Last Great Malts of Scotland

Terroir and tradition.

The art of whisky distilling has been perfected in Scotland for generations; pure water combined with golden barley is transformed into a precious spirit after a long fermentation. This process, and the history behind the distilleries, remains mysterious and steeped in tradition. Now, five of Scotland’s most reputable distilleries in the John Dewar & Sons Ltd. family are unveiling their never-before-released finest single malts, and sharing a bit of their stories in the process.

Gabriel Cardarella, whisky expert and North American brand ambassador for the brand, says the drink is about an appreciation for craftsmanship and authenticity—you’re sipping a piece of history. From Scotland’s foggy hills to its storm-battered coasts, these storied whiskies are packaged under the Last Great Malts umbrella, each one forged by the land it occupies.

“Situated on an unshared water source famous for being rich in gold, this unpeated, full-bodied single malt is renowned for its rich notes of honey and heather,” Cardarella says. “It also has a long fermentation time of 70 hours, which allows more time to develop those softer, sweeter notes in the whisky.” Because good things come with age.

Royal Brackla
Built in 1812 by captain William Fraser, this is the oldest distillery of the bunch. Located in the Highlands, it sits on the Cawdor Estate, which was made famous for being Macbeth’s castle in Shakespeare’s brooding play. “Royal Brackla is known for having a lot of complexity and fruitiness,” explains Cardarella. “Most unique of all is the maturation process, which uses only the finest olorosso sherry butts. These casks are extremely expensive but vital at imparting rich, sherried, and spicy notes.”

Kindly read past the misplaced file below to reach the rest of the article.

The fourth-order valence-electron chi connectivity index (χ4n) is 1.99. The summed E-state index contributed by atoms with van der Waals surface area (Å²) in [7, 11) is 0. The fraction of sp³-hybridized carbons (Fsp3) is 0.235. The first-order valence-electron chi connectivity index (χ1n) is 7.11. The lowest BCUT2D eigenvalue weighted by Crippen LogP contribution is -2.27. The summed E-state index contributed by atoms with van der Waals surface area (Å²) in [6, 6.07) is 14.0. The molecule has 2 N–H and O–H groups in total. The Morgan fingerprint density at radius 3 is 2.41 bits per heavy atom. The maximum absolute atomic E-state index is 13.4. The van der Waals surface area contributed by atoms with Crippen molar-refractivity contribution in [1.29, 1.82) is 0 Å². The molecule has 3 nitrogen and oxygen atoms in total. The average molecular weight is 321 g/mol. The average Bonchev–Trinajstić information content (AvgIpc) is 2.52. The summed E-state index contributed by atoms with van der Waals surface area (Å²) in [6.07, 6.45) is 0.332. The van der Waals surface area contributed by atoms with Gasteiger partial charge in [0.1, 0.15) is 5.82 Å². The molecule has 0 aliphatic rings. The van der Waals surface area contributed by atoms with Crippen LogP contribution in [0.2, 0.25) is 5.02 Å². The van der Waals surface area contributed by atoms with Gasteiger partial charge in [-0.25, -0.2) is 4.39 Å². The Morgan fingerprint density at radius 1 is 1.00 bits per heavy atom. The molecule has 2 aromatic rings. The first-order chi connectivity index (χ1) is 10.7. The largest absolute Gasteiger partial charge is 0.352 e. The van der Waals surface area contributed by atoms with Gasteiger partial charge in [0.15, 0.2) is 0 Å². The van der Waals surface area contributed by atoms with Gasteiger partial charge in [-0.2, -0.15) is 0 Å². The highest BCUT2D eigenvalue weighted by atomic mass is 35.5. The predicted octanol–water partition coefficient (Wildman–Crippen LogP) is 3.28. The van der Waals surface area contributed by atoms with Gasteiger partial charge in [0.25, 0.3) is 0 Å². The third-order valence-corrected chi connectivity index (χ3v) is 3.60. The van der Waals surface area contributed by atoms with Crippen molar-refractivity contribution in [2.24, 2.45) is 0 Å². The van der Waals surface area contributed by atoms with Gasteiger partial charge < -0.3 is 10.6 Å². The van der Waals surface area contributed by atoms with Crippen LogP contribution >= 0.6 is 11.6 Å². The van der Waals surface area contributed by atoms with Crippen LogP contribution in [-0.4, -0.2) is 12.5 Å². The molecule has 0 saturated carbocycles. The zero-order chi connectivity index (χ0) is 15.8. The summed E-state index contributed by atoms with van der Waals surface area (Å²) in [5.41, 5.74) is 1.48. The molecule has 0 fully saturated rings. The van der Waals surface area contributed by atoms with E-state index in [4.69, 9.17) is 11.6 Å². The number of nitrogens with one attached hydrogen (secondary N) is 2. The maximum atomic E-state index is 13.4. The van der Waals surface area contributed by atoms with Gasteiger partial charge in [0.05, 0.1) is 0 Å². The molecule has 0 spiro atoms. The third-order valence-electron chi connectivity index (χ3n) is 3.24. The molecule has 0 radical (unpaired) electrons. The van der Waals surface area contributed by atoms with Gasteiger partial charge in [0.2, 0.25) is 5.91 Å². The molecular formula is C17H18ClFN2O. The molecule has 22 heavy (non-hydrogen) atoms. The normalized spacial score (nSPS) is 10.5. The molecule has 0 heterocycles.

“Craigellachie is one of the few distilleries that continue to use worm-tub condensers: long copper tubes that sit in a large bath of cold water and snake back and forth, gradually getting narrower,” Cardarella says. “Less copper contact with the vapor allows the whisky to retain its sulfur notes.” Only Scottish barley from a special oil-fired kiln is used; this forms a sulfur-noted steam similar in smell, Cardarella explains, to the one left behind after a match has just been struck.

The Deveron
First producing whisky in 1960, The Deveron is the group’s youngest and most contemporary distillery. “It’s one of the first distilleries to be built without an on-site malting, and the very first distillery to start condensing its spirit in shell and tube exchangers, rather than the traditional worm-tubs, and positioning them horizontally rather than the intended vertical set up,” says Cardarella. “The unique arrangement at The Deveron creates a light, fruity whisky, which reminds me of granny smith apples, coated in dried fruits and nuts, perhaps with a whiff of the sea air.” A spring day dream.

“This distillery was one of the first to use draff (the waste accumulated after mashing) as cattle feed for its high protein content,” Cardarella says. It was founded in 1896 by Alexander Edward in the secluded Foggy Moss, an area of Scotland once known for its illegal distilling practices. But now, this whisky, as with the other four, is free to roam and boast.


Read more whisky stories here.


Post Date:

April 13, 2016